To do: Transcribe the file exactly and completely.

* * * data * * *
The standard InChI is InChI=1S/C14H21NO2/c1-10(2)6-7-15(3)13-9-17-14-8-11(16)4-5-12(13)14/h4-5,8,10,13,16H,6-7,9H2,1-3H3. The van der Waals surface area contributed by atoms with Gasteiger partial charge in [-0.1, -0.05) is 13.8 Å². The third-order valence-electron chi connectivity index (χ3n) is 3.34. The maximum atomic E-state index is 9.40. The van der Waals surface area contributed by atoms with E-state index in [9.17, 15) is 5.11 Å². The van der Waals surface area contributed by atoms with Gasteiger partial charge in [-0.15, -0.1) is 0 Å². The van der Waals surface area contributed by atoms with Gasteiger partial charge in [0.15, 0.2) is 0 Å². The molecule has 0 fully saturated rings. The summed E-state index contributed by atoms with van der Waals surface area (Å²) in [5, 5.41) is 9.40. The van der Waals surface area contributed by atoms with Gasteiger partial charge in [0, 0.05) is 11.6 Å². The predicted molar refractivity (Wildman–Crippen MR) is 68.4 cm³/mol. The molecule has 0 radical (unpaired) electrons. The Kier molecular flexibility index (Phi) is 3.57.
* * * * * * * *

The standard InChI is InChI=1S/C14H21NO2/c1-10(2)6-7-15(3)13-9-17-14-8-11(16)4-5-12(13)14/h4-5,8,10,13,16H,6-7,9H2,1-3H3. The van der Waals surface area contributed by atoms with Gasteiger partial charge in [-0.1, -0.05) is 13.8 Å². The third-order valence-electron chi connectivity index (χ3n) is 3.34. The maximum atomic E-state index is 9.40. The van der Waals surface area contributed by atoms with E-state index in [9.17, 15) is 5.11 Å². The van der Waals surface area contributed by atoms with Gasteiger partial charge in [-0.15, -0.1) is 0 Å². The van der Waals surface area contributed by atoms with Gasteiger partial charge in [0.15, 0.2) is 0 Å². The molecule has 0 fully saturated rings. The summed E-state index contributed by atoms with van der Waals surface area (Å²) in [5, 5.41) is 9.40. The van der Waals surface area contributed by atoms with Gasteiger partial charge in [0, 0.05) is 11.6 Å². The predicted molar refractivity (Wildman–Crippen MR) is 68.4 cm³/mol. The molecule has 0 radical (unpaired) electrons. The Kier molecular flexibility index (Phi) is 3.57.